I’m delighted to have an excellent guest post from Michelle Higgs, author of ‘A Visitor’s Guide to Victorian England’. It is a wise and necessary warning for all time travellers, so take heed:
With the development of the Victorian railway network, a whole industry producing tourist guidebooks was born. These guides, which were mostly aimed at foreign tourists visiting England for the first time, were full of warnings about the potential to become a victim of crime. The advice also applied to inexperienced visitors from the countryside who were naïve and unaccustomed to city ways.
For example, in The Popular Guide to London and its Suburbs (1852), George Frederick Pardon warns readers to “avoid lingering in crowded thoroughfares, and keep the right-hand to the wall”. He adds:
“Never enter into conversation with men who wish to show you the way, offer to sell ‘smuggled cigars’ or invite you to take a glass of ale or play a game at skittles. If in doubt about the direction of any street or building, inquire at a respectable shop, or of the nearest policeman. Do not relieve street-beggars and avoid bye-ways and poor neighbourhoods after dark. Carry no more money than is necessary for the day’s expenses. Look after your watch and chain, and take care of your pockets at the entrance to theatres, exhibitions, churches, and in the omnibuses and streets.”
Pickpockets were indeed a daily hazard in Victorian England but savvy city dwellers rarely became victims. They knew that anyone who kept their watch, purse or pocket book (for holding banknotes) on show attracted thieves like moths to a flame. To protect themselves, the streetwise kept their money and valuables well hidden, and never left their belongings unattended.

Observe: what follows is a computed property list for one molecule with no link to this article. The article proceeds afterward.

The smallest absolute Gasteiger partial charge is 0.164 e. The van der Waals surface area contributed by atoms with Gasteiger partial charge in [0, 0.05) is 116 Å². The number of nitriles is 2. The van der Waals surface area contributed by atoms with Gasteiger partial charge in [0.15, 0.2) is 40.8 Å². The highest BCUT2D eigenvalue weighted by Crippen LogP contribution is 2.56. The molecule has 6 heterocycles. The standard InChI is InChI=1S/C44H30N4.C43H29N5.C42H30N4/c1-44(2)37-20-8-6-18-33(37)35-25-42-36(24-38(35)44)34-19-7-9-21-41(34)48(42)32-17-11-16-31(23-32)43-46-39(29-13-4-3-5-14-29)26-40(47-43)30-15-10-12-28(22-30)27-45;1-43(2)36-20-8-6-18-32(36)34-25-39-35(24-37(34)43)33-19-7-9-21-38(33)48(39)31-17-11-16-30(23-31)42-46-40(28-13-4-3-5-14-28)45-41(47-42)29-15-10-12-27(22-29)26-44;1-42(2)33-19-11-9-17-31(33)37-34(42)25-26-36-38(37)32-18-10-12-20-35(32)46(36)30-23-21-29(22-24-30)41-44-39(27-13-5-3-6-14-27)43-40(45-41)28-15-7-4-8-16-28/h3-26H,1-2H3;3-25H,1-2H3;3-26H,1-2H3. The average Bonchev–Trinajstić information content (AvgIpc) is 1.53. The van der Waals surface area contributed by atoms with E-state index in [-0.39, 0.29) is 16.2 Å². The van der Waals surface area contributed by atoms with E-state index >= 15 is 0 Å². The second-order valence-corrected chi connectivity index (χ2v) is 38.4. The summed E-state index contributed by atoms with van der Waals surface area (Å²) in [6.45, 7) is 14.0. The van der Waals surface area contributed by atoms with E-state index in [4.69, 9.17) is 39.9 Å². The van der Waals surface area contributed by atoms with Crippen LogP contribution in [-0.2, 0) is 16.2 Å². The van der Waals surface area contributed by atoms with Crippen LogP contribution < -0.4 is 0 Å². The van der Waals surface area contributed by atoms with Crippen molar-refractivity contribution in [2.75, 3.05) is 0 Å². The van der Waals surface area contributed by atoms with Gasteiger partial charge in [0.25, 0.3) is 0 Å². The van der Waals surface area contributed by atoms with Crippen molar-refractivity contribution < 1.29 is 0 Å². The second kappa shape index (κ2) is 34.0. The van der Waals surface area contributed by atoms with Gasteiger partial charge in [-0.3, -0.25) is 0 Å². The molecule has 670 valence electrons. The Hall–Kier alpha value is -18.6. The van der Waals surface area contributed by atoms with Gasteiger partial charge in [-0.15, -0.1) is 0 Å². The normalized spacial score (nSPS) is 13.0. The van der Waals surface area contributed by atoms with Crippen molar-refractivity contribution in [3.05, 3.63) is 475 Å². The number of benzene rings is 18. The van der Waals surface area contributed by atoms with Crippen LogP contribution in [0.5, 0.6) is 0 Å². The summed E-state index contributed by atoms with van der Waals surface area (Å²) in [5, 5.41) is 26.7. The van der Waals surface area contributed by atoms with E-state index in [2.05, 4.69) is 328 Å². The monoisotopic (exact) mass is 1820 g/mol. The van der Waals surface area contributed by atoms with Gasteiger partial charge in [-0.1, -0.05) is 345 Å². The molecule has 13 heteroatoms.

Having said this, the skilled pickpocket could easily steal from a gentleman’s coat tails or waistcoat pocket, or even from a lady’s pocket deep in her dress under multiple layers of petticoats, without the victim noticing. ‘Buzzers’ specialised in picking gentlemen’s pockets, while ‘wires’ were more manually dextrous and could pick a lady’s pocket with ease. The railway ‘sneak’ was another thief who would quickly walk off with an overcoat, cape or portmanteau if left unattended.
In 1900, Living London reported on an alarming new tactic used by street boys to rob people:
“Imagine them face to face with a lonely wayfarer in evening dress, carrying presumably a watch and a sovereign purse…One boy whips the overcoat back and imprisons the victim’s arms; the other goes through the pockets…The sandbag, too, is handy. It is an American importation and has made some reputation in New York. Unlike the bludgeon, it leaves no visible mark; unlike the cheap pistol, it makes no noise. It is easily hidden up the sleeve till required; and a well-directed crack over the head with a sandbag – especially if the sand has been damped – will stun the strongest man for several minutes.”
If you were ever able to visit Victorian England, the best way to avoid becoming a victim of street crime would be to keep valuables hidden, to make sure you’re never isolated from the crowds, and to think of police officers (‘bluebottles’) as your new best friends!
Michelle Higgs is the author of A Visitor’s Guide to Victorian England (Pen & Sword)
Follow her on Twitter: @michellehiggs11
Many thanks to Michelle for sharing her superb advice and I can highly recommend her book – a must read! (And for the record, I never agree to play skittles with strangers…)